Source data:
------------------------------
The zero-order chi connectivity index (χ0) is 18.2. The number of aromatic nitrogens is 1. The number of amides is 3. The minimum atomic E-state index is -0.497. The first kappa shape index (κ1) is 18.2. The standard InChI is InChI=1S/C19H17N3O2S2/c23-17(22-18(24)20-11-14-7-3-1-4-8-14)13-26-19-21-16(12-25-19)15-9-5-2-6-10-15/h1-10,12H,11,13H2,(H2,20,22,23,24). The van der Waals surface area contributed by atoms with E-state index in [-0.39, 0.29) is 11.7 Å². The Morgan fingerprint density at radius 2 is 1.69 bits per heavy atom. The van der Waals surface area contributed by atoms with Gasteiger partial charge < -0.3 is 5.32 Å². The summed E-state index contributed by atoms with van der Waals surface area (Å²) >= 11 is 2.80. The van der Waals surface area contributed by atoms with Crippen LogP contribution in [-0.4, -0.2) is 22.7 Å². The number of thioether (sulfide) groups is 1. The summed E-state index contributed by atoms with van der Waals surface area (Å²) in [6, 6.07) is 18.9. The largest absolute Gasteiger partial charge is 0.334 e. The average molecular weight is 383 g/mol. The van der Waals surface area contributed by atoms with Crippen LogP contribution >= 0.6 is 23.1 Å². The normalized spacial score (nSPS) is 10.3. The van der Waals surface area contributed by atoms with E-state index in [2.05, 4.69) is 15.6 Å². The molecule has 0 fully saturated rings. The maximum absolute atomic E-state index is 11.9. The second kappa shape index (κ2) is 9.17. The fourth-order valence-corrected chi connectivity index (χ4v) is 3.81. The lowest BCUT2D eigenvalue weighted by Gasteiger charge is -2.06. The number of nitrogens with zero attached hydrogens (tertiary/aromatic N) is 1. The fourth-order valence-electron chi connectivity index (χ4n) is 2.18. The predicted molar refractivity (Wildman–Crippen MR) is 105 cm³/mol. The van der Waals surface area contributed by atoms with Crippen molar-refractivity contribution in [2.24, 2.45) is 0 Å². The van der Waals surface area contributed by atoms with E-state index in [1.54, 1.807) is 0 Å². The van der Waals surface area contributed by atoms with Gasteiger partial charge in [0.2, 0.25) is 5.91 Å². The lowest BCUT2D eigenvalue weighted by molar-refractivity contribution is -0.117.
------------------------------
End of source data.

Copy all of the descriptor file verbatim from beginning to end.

The zero-order chi connectivity index (χ0) is 18.2. The number of aromatic nitrogens is 1. The number of amides is 3. The minimum atomic E-state index is -0.497. The first kappa shape index (κ1) is 18.2. The standard InChI is InChI=1S/C19H17N3O2S2/c23-17(22-18(24)20-11-14-7-3-1-4-8-14)13-26-19-21-16(12-25-19)15-9-5-2-6-10-15/h1-10,12H,11,13H2,(H2,20,22,23,24). The van der Waals surface area contributed by atoms with E-state index in [-0.39, 0.29) is 11.7 Å². The Morgan fingerprint density at radius 2 is 1.69 bits per heavy atom. The van der Waals surface area contributed by atoms with Gasteiger partial charge < -0.3 is 5.32 Å². The summed E-state index contributed by atoms with van der Waals surface area (Å²) >= 11 is 2.80. The van der Waals surface area contributed by atoms with Crippen LogP contribution in [-0.4, -0.2) is 22.7 Å². The number of thioether (sulfide) groups is 1. The summed E-state index contributed by atoms with van der Waals surface area (Å²) in [6, 6.07) is 18.9. The largest absolute Gasteiger partial charge is 0.334 e. The average molecular weight is 383 g/mol. The van der Waals surface area contributed by atoms with Crippen LogP contribution >= 0.6 is 23.1 Å². The normalized spacial score (nSPS) is 10.3. The van der Waals surface area contributed by atoms with E-state index in [2.05, 4.69) is 15.6 Å². The molecule has 0 fully saturated rings. The maximum absolute atomic E-state index is 11.9. The second kappa shape index (κ2) is 9.17. The fourth-order valence-corrected chi connectivity index (χ4v) is 3.81. The lowest BCUT2D eigenvalue weighted by Gasteiger charge is -2.06. The number of nitrogens with zero attached hydrogens (tertiary/aromatic N) is 1. The fourth-order valence-electron chi connectivity index (χ4n) is 2.18. The predicted molar refractivity (Wildman–Crippen MR) is 105 cm³/mol. The van der Waals surface area contributed by atoms with Crippen molar-refractivity contribution in [2.24, 2.45) is 0 Å². The van der Waals surface area contributed by atoms with E-state index in [1.54, 1.807) is 0 Å². The van der Waals surface area contributed by atoms with Gasteiger partial charge in [0.2, 0.25) is 5.91 Å². The lowest BCUT2D eigenvalue weighted by molar-refractivity contribution is -0.117.